What Is Carbon Emissions Trading?
Carbon emissions trading is when companies buy or sell their government-granted allotments of carbon dioxide output. Usually, the companies are utilities and other industries that burn coal and other fossil fuels that emit too much carbon dioxide into the air. Governments issue limited credits to these companies to get them to reduce their CO2 output, and slow down global warming. Companies that don't produce more can buy credits from companies that are under their limit.
How did this come about? The International Energy Agency recommended that no more than a third of the world's reserves of fossil fuels should be burned by 2050. If more is burned, the CO2 will heat up the atmosphere by 2 degrees Celsius. Scientists agree that, once that happens, it will create flooding, drought, and super-storms that will be devastating. (Source: WSJ, The Coming Carbon Asset Bubble, October 30, 2013)
Cap and Trade Makes Carbon Trading Possible
Carbon emissions trading really took off when the EU instituted a cap and trade program in 2005. This set a cap on the total the amount of CO2 that heavy industries and utilities could emit. The cap must be low enough to actually reduce the greenhouse gases that cause global warming. However, if the cap is too low, then it will make the cost of doing business too high, and slow economic growth. If the cap is too high, then it won't impact global warming.
Carbon Trading News
CO2 emissions from commercial airlines are one of the fastest growing contributors to global warming. In 2011, the EU decided to tax flights for their carbon footprints. In response to protests from the U.S. and China, it agreed to abide by a plan developed by the U.N.'s International Civil Aviation Organization (ICAO). However, the EU is growing impatient, and threatens to resume the tax scheme. This could cause a trade war. (Source: VOA, Airlines Urge UN Deal, September 23, 2013)
The Carbon Trading Market
The market for carbon trading was $176 billion in 2011, and could exceed $1 trillion by 2020. Most of this is a result of the EU's Emission Trading Scheme (ETS) that caps emissions for any company doing business in the EU, but many other countries are creating their own markets. As part of the United Nations Framework Convention on Climate Change (UNFCCC), all countries agreed to the Durban Platform in 2011. This says they will negotiate the details of a comprehensive global cap and trade program by 2015, which be implemented in 2020. (Sources: Ernst & Young, The Future of Global Carbon Markets; Global Finance, What a Gas!, July 2008)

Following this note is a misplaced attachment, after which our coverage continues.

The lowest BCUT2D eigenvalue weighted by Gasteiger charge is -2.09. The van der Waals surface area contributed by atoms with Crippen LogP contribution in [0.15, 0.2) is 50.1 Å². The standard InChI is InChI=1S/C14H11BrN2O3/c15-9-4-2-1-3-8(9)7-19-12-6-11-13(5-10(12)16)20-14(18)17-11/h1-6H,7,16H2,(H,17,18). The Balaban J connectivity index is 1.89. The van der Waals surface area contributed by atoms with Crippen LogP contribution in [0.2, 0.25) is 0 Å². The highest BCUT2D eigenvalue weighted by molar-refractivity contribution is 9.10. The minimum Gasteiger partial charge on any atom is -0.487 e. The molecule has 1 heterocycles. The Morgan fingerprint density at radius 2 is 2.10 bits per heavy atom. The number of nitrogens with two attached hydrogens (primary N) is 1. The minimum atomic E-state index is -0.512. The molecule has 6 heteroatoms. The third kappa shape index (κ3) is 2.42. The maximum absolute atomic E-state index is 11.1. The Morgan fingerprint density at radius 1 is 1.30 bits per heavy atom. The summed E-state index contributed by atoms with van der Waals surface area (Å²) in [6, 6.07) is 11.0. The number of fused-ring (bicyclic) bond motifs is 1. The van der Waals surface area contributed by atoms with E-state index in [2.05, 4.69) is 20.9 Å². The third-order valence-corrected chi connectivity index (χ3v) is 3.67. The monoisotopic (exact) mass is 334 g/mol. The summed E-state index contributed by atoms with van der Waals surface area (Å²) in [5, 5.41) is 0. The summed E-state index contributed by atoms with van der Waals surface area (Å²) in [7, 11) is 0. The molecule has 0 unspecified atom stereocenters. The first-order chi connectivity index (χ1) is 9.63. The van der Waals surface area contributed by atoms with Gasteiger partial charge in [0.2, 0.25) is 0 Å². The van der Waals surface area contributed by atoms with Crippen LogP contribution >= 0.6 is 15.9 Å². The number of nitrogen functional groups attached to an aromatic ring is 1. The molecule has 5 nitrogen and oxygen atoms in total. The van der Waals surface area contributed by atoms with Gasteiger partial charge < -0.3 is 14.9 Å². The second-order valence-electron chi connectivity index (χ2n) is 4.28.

How Trading Works
The cap allows each company to emit a certain amount of CO2. The EU issues about two billion of these European Allowances (EUAs) each year. To comply with the EU mandate, companies may either:
- Take measures to emit only what they are allowed.
- Reduce their emissions below the allowed amount and sell or bank the surplus EUAs.
- Continue emitting above their allowance, and buy EUAs in the marketplace to cover it.
Carbon Emission Reductions Credits
Certified Emission Reductions (CERs) credits are also traded. These were created by the Kyoto Protocol, and are credits issued to projects in developing countries that reduce emissions. There are also greenhouse gas emission credits which can be used to fulfill nation-specific caps in the USA, UK, Canada, New Zealand and Japan.
Is Carbon Emissions a New Form of Currency?
This ability to buy and sell EUAs, CERs and other units on a freely traded market has created a new form of "currency". Traders include not only the emitters themselves, but also banks, hedge funds and other investors, who provide liquidity and increase market efficiency. A unit of carbon trading equals the reduction of one metric ton of carbon dioxide orits equivalent in other greenhouse gases. (Source: Cantor CO2 web site)
The idea that a tradeable market is now based on something that is not much more than a concept takes this to a new level. Even if the value of a mortgage-backed security is far removed from its underlying asset, you can still trace it back to something tangible, a loan made by a bank to a person who owns a house.The recent global credit crisis is a result of the creation of new types of derivatives, CDOs, mortgage-backed securities whose value expanded far beyond that of the hard assets that upon which they were based. Creation of new forms of currency is bound to continue.
The value of EUAs, CERs and the like can only be traced back to a colorless, odorless gas, and a measurement of how much of that gas could have been emitted. What is one unit of carbon really worth? Like gold, and unlike a house, it doesn't really have a useful value other than what the market says it has. Thus, in some ways, these EUAs and such are new forms of currency. Article updated October 31, 2013